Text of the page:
It has been snowing here since Monday night. In fact, we are getting pummeled with the "white death". TV news is filled with stories of the hardship of life from IN to NY. Our local news is filled with interesting ditties as well.
I live off base and I'm not sure I understand the rules sometimes. For instance, what is with people ignoring the rules of who shovels whose driveway!?!?!?!
In my years of growing up a military brat, there was a hierarchy of who shoveled whose driveway. Older members of the community with no children home to shovel . Single women (especially mothers of small children) . Busy moms whose husbands were TDY or gone for whatever reason . Families with small children (not of snow shoveling age).
Apparently the rules have changed. In the good old days, if anyone had a snow blower (or teenage children) - they just did everyone's driveway! Or offered to loan it (or their children) out to other people! Times have apparently changed! In our lovely little town this past week, two ladies who share a driveway got into a nasty fight over how they each shoveled the drive. It ended in violence! Amazing, isn't it? Over how to shovel a driveway!
On my street, I had both older boys and my husband out shoveling our driveway with me (having just had wrist surgery, I was plodding along doing my level best)! Across the street was a neighbor I, admittedly, don't know well happily snow blowing his drive. He finished and put it away. Didn't drive away or anything, he went back inside!! Fortunately, I happen to enjoy shoveling. So the boys and my husband were put to work shoveling the neighbor's driveways. One house are grandparents who came from Greece to watch the kids while the parents went on vacation. I assumed they didn't have too much practice with snow. Another is a couple were going to the hospital to deliver their third baby - getting out of the driveway was very important to them! And the third is a couple who have a little baby.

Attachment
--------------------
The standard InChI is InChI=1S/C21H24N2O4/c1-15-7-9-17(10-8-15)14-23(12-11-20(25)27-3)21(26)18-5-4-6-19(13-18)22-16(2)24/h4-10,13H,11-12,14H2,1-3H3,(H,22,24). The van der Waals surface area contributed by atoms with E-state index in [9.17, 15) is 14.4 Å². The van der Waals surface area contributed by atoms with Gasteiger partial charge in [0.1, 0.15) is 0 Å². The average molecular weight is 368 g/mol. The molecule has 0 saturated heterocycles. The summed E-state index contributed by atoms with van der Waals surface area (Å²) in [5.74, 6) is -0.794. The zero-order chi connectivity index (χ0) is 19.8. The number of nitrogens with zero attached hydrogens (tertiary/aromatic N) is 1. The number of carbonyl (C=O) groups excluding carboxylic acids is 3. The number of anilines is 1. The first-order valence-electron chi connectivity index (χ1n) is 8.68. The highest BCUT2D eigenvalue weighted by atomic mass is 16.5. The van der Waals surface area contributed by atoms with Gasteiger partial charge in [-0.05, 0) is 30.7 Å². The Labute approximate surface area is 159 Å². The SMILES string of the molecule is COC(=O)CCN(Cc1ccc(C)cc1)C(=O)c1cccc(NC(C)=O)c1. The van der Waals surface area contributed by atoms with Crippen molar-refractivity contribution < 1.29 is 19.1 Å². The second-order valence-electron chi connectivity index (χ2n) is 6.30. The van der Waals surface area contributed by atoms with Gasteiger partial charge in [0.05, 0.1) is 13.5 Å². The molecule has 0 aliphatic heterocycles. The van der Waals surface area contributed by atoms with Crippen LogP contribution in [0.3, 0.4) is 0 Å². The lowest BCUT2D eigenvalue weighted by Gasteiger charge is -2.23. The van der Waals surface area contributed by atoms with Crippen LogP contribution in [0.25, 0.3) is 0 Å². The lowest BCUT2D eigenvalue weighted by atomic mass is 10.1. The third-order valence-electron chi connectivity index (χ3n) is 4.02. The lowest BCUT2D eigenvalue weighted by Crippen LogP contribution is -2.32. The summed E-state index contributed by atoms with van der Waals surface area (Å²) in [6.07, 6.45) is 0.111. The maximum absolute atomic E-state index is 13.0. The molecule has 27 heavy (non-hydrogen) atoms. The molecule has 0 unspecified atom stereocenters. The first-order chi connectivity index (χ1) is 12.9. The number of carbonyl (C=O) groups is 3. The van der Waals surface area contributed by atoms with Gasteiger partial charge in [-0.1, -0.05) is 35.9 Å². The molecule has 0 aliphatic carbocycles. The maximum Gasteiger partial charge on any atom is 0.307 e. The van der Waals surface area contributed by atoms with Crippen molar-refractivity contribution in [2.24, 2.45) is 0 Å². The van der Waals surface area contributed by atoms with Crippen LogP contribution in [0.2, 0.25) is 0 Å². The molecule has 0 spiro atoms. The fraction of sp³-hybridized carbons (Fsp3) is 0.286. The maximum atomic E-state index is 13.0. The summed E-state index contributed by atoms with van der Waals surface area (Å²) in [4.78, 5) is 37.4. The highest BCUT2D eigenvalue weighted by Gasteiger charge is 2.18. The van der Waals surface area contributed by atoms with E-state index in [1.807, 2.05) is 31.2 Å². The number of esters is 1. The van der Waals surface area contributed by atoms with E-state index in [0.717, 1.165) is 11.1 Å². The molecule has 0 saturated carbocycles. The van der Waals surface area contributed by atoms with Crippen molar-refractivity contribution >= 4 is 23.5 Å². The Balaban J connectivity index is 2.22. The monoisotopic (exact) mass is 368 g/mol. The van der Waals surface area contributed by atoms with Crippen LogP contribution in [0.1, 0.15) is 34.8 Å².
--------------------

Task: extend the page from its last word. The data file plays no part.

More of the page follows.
I'm not trying to say that we are so much better than my neighbor - it's just the way we were raised. But I just think it's sad that he didn't even think to reach out to help his neighbors. My neighbor (family with little baby) said that she was surprised too - she had called to thank us for shoveling! When she was stationed in Alaska, she said they had to fight to get out early enough to shovel their own driveway. Everyone was always out shoveling each others driveways.
She lived on base - I wonder if it made a difference!? One thing I've always loved about military housing is that we are so very aware of our neighbors and their needs. There seemed to be a spirit of camaraderie and thoughtfulness. Even if this was imposed from above, it still existed. I miss that. I liked when neighbors looked out for one another and cared. And when that was the rule, not the exception.